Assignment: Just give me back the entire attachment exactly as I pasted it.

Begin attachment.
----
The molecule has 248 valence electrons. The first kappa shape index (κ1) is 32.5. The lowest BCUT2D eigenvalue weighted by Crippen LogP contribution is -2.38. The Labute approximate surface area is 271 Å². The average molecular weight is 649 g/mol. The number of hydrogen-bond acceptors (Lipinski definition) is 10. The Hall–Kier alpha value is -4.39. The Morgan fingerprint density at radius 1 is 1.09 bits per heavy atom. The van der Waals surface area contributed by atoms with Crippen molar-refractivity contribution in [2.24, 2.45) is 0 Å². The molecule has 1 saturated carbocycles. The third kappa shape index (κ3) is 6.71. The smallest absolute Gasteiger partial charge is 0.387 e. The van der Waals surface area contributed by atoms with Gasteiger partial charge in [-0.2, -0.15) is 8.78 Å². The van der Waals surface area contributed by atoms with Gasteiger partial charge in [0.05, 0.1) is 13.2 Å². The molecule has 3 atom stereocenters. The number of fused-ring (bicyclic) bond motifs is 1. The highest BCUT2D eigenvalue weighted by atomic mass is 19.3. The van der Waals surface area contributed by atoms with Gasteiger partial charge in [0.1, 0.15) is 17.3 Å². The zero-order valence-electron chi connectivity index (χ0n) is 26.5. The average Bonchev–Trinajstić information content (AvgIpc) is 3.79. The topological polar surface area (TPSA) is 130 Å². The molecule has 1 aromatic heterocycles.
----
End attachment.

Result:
The molecule has 248 valence electrons. The first kappa shape index (κ1) is 32.5. The lowest BCUT2D eigenvalue weighted by Crippen LogP contribution is -2.38. The Labute approximate surface area is 271 Å². The average molecular weight is 649 g/mol. The number of hydrogen-bond acceptors (Lipinski definition) is 10. The Hall–Kier alpha value is -4.39. The Morgan fingerprint density at radius 1 is 1.09 bits per heavy atom. The van der Waals surface area contributed by atoms with Crippen molar-refractivity contribution in [2.24, 2.45) is 0 Å². The molecule has 1 saturated carbocycles. The third kappa shape index (κ3) is 6.71. The smallest absolute Gasteiger partial charge is 0.387 e. The van der Waals surface area contributed by atoms with Gasteiger partial charge in [-0.2, -0.15) is 8.78 Å². The van der Waals surface area contributed by atoms with Gasteiger partial charge in [0.05, 0.1) is 13.2 Å². The molecule has 3 atom stereocenters. The number of fused-ring (bicyclic) bond motifs is 1. The highest BCUT2D eigenvalue weighted by atomic mass is 19.3. The van der Waals surface area contributed by atoms with Gasteiger partial charge in [0.1, 0.15) is 17.3 Å². The zero-order valence-electron chi connectivity index (χ0n) is 26.5. The average Bonchev–Trinajstić information content (AvgIpc) is 3.79. The topological polar surface area (TPSA) is 130 Å². The molecule has 1 aromatic heterocycles.